Griffey added he does not see any difference between volunteer and career firefighters, and that they deserve equal respect.

“We can’t make the family whole again, but we can try to do something to respect them,” he said. “It just breaks my heart. Could you imagine putting in that many years, finally getting a career position and then having this happen?”

Ron Cato’s family organized an online fundraiser to help offset his medical costs. The 72-year-old said he appreciated seeing the community show up for him.

“They know me because I’ve been around a long time,” he said. “And they do donate. You can’t believe how happy that makes me feel.”

Todd Ulrich spent thousands of hours serving in the fire service alongside Ron Cato.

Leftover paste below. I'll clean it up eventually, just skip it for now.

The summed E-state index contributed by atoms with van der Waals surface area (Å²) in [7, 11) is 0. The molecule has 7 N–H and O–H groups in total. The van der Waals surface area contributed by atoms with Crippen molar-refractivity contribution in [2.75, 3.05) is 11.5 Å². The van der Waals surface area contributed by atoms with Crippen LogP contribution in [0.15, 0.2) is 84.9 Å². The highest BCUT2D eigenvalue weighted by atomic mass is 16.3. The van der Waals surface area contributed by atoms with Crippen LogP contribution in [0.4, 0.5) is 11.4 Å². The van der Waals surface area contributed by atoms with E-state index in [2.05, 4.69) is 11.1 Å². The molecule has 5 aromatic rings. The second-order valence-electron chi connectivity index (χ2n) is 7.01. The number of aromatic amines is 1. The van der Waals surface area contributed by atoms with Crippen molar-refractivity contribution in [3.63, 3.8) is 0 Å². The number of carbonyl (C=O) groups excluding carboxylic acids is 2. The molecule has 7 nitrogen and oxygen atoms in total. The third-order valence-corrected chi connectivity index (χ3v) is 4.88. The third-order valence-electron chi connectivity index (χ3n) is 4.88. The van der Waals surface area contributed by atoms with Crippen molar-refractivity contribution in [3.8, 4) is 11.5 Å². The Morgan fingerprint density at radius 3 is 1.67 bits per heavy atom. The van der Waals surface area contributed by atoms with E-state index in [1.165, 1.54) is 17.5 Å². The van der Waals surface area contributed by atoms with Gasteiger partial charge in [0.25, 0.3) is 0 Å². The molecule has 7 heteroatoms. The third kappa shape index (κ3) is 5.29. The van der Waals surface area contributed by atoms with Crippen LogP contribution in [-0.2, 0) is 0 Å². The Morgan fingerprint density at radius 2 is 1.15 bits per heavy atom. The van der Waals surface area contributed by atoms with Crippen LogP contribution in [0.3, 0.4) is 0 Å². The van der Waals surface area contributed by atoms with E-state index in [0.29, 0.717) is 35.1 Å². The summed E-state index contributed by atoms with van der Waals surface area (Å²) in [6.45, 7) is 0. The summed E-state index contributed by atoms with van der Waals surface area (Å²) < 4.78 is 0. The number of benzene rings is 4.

“Ron cares about everyone,” Ulrich said. “He was and is compassionate, with patients, friends, fire personnel, family. (He) was always challenging you to go a little further in medical treatments and firefighting.”

Just like the people he dedicated his life to helping, Ron Cato said he now has good days and bad days with the cancer treatment.

But it has all been worth it, in the backaches and the 80-hour weeks and all those years of smoke stinging his eyes, all the close calls and even the heartbreaks.

It will be even more worth it if he can help to protect future generations of volunteers.

“People who are volunteer firefighters are doing that on their own accord. They’re doing that to help their community,” he said. “That’s really cool. Think of how many volunteer firefighters saved the state this year. These kids are too darn important to go through what I’ve been through.”